Finally one of the main reasons and benefits of shock meditation for me is opportunity. I get all my new ideas in this frame of being. I’m most open to new opportunities when I’m shock meditating. I need to remember sometimes that opportunity doesn’t knock at your door, I’ve most likely missed many a chance because I was in the wrong frame of mind, or watching TV. So I need to get out there.

You’re a Hypocrite

All of the above is related to very simple travelling. But I’m now on a 6 month trip to South America. “So you’re saying travel is simple while you go on a jolly up around the world. Sounds hypocritical.”

I think simple travel as explained in this post can also be mixed with some good old-fashioned world travel when it’s an available option. But it’s not necessary. And I only realised this a month into my travels. I have other goals for this travel (such as learning to work from different locations so I don’t have to be tied down to a specific city or area) but below are the main benefits I get from this type of travel.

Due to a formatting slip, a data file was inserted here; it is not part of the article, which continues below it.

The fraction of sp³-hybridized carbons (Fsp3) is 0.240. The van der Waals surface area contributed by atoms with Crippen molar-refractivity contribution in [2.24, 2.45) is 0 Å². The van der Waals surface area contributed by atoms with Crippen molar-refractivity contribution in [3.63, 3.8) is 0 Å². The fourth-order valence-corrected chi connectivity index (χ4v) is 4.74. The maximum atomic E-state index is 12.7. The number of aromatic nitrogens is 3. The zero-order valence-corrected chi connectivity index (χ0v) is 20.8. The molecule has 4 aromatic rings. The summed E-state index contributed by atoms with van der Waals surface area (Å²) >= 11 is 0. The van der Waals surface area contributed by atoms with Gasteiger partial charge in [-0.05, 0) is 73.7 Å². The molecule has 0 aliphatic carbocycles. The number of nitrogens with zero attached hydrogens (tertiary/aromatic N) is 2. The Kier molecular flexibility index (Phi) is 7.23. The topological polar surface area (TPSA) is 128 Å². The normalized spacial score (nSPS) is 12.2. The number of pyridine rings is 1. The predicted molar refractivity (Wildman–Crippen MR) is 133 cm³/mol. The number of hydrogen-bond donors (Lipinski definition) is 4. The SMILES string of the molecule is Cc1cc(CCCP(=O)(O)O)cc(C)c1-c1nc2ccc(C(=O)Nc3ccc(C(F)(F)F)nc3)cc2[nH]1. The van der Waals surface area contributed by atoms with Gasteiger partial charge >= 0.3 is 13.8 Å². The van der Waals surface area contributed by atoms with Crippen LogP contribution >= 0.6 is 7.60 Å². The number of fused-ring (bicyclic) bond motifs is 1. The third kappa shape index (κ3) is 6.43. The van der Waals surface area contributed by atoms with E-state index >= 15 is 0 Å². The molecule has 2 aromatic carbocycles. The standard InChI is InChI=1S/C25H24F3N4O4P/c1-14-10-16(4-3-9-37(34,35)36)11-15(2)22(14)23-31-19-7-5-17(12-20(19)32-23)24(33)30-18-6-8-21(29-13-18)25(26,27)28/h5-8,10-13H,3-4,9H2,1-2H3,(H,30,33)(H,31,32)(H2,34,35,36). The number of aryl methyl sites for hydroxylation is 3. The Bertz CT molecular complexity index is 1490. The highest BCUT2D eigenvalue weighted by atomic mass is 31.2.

Organising a trip (any sort really, it doesn’t have to be of this magnitude) has multiple benefits for me. The happiness I garner from organising is quite frankly scary. This may not be your bag, but I assume you would at least look forward to a trip in advance. For me, it can be 6 months of happy thoughts (thinking about and planning my upcoming travel). The trip itself has all the aforementioned benefits of course, and in this case, it will last 6 months as well. And finally, there is the happiness I take from the memories created. This has a ridiculously long half-life. I still get giddy when I think of my childhood summer holidays to the countryside.

So one small piece of shock meditation can give many multiples of happiness. It stands to reason that larger pieces, such as 6 months travel, can greatly increase that further. I understand it is easy for me to say to others that they don’t need to travel while I’m actually doing exactly that. But I think it beats the normal blog attitude of ‘you must go <insert activity> in <insert exotic location> because I’ve done it, and it’s magical’. It’s also my honest opinion on the subject.

Feel free to comment, question and argue!

And if you liked the article maybe please consider joining my mailing list. I send a once weekly update on my attempts to make the complex simple.